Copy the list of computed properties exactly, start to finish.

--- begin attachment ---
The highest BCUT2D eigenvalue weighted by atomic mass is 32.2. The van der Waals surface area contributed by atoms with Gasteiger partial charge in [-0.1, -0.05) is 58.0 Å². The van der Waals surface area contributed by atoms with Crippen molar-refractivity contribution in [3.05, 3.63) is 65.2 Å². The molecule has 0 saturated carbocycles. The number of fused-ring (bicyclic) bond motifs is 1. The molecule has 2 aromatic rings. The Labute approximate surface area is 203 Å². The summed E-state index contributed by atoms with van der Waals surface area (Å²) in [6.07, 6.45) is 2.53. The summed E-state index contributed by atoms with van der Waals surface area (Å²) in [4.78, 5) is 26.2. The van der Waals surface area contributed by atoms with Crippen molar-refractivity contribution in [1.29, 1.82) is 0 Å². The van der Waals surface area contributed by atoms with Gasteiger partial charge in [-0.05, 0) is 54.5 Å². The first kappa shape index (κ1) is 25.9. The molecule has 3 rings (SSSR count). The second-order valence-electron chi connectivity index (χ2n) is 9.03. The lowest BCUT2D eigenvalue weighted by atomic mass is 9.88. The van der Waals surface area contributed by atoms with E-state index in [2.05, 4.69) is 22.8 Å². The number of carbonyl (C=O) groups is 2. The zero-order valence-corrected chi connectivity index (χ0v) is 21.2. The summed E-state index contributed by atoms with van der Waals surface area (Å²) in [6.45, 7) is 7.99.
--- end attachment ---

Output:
The highest BCUT2D eigenvalue weighted by atomic mass is 32.2. The van der Waals surface area contributed by atoms with Gasteiger partial charge in [-0.1, -0.05) is 58.0 Å². The van der Waals surface area contributed by atoms with Crippen molar-refractivity contribution in [3.05, 3.63) is 65.2 Å². The molecule has 0 saturated carbocycles. The number of fused-ring (bicyclic) bond motifs is 1. The molecule has 2 aromatic rings. The Labute approximate surface area is 203 Å². The summed E-state index contributed by atoms with van der Waals surface area (Å²) in [6.07, 6.45) is 2.53. The summed E-state index contributed by atoms with van der Waals surface area (Å²) in [4.78, 5) is 26.2. The van der Waals surface area contributed by atoms with Crippen molar-refractivity contribution in [1.29, 1.82) is 0 Å². The van der Waals surface area contributed by atoms with Gasteiger partial charge in [-0.05, 0) is 54.5 Å². The first kappa shape index (κ1) is 25.9. The molecule has 3 rings (SSSR count). The second-order valence-electron chi connectivity index (χ2n) is 9.03. The lowest BCUT2D eigenvalue weighted by atomic mass is 9.88. The van der Waals surface area contributed by atoms with E-state index in [2.05, 4.69) is 22.8 Å². The number of carbonyl (C=O) groups is 2. The zero-order valence-corrected chi connectivity index (χ0v) is 21.2. The summed E-state index contributed by atoms with van der Waals surface area (Å²) in [6.45, 7) is 7.99.